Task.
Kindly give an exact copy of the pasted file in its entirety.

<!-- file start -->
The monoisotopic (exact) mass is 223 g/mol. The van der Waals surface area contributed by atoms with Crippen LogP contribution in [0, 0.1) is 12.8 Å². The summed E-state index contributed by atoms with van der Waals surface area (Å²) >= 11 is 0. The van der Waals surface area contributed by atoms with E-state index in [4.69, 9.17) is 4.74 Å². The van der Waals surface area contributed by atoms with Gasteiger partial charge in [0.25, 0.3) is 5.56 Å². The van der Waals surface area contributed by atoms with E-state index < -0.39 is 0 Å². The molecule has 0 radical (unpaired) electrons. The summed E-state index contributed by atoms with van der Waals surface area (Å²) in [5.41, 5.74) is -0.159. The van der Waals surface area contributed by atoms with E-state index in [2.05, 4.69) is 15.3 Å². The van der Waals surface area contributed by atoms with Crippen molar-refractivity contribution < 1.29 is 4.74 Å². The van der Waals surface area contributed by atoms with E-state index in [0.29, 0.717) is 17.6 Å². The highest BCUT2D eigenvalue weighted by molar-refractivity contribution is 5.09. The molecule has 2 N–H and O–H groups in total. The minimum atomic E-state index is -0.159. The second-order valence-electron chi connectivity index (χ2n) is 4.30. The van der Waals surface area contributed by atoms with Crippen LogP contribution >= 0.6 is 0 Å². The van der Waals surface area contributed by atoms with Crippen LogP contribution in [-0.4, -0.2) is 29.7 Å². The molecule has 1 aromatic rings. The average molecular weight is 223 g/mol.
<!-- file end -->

The monoisotopic (exact) mass is 223 g/mol. The van der Waals surface area contributed by atoms with Crippen LogP contribution in [0, 0.1) is 12.8 Å². The summed E-state index contributed by atoms with van der Waals surface area (Å²) >= 11 is 0. The van der Waals surface area contributed by atoms with E-state index in [4.69, 9.17) is 4.74 Å². The van der Waals surface area contributed by atoms with Gasteiger partial charge in [0.25, 0.3) is 5.56 Å². The van der Waals surface area contributed by atoms with E-state index < -0.39 is 0 Å². The molecule has 0 radical (unpaired) electrons. The summed E-state index contributed by atoms with van der Waals surface area (Å²) in [5.41, 5.74) is -0.159. The van der Waals surface area contributed by atoms with E-state index in [2.05, 4.69) is 15.3 Å². The van der Waals surface area contributed by atoms with Crippen molar-refractivity contribution < 1.29 is 4.74 Å². The van der Waals surface area contributed by atoms with E-state index in [0.29, 0.717) is 17.6 Å². The highest BCUT2D eigenvalue weighted by molar-refractivity contribution is 5.09. The molecule has 2 N–H and O–H groups in total. The minimum atomic E-state index is -0.159. The second-order valence-electron chi connectivity index (χ2n) is 4.30. The van der Waals surface area contributed by atoms with Crippen LogP contribution >= 0.6 is 0 Å². The van der Waals surface area contributed by atoms with Crippen LogP contribution in [-0.4, -0.2) is 29.7 Å². The molecule has 1 aromatic rings. The average molecular weight is 223 g/mol.